Various artists. Photo by Paris sous les sticks
It almost goes without saying that Martha Cooper has been one of the most important documentarians of graffiti culture for the last few decades. Her urban and hip hop culture photography is iconic. More recently, Martha Cooper has expanded her graffiti documentation to the photography and collection of stickers. Her two latest books, Going Postal and Name Tagging, spotlight sticker art made with postal labels and Hello My Name Is stickers.
On Saturday from 1-3pm, Martha will join sticker fanatic and author of one of my favorite books, DB Burkeman, for a book signing at a sticker exhibition curated by DB. The show, STUCK-UP: A Selected History of Alternative & Pop Culture Told Through Stickers, is at Chicago’s Maxwell Colette Gallery and features stickers from a top-notch roster of artists.
I would gladly hop on the next plane and see this exhibit in person, but that was not an option so instead I asked Martha Cooper a few questions.
Caroline: In your book Name Tagging, you explain how you began appreciating stickers after you bought your first digital camera. What was it about the digital medium that initiated this interest in stickers?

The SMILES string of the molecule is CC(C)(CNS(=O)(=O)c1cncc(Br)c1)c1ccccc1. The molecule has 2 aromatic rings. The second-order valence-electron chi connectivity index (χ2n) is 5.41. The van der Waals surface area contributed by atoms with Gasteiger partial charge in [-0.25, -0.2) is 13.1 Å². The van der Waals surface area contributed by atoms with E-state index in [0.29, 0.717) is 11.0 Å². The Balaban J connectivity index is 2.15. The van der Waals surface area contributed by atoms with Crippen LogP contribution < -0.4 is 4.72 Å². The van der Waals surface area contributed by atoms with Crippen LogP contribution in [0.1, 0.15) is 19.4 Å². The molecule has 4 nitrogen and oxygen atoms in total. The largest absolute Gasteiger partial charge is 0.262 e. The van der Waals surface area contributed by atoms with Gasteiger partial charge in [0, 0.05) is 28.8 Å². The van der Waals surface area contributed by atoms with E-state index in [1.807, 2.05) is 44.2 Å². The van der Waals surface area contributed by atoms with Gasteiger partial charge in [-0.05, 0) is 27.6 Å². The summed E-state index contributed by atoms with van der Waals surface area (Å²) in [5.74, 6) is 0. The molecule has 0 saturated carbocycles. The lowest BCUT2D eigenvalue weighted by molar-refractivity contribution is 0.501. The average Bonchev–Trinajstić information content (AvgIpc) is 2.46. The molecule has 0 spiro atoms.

Martha Cooper: Pre-digital, I rarely took my heavy, bulky Nikon out unless I was headed for something specific to shoot. It cost about 50 cents for film and processing every time I clicked the shutter. So although I had noticed stickers for years, I hadn’t looked at them closely and hadn’t bothered to shoot many.
My first digital camera was a little Olympus that I could easily carry around with me all the time. It had a very good close-up lens and performed well under low light. Once I had the camera, it didn’t cost any more to keep shooting so I was free to take as many photos as I wanted. Transitioning from analog to digital was a challenge. Shooting stickers was an unstressful way to practice new technology with interesting subject matter.
C: What led to you removing and collecting stickers off the street, rather than just photographing them?
MC: I’ve always been a collector. I like to look at different examples of things. At first after shooting a nice sticker, I printed it and saved it in an album. That began to feel unsatisfactory–I wanted the original. I only shoot and collect hand drawn stickers and this is pretty much the only form of graffiti and street art that can actually be removed from the street. Of course writers have criticized me for this and I know this is a dubious defense, but someday I hope to have a museum sticker exhibit.
Various artists. Photos by Lois Stavsky
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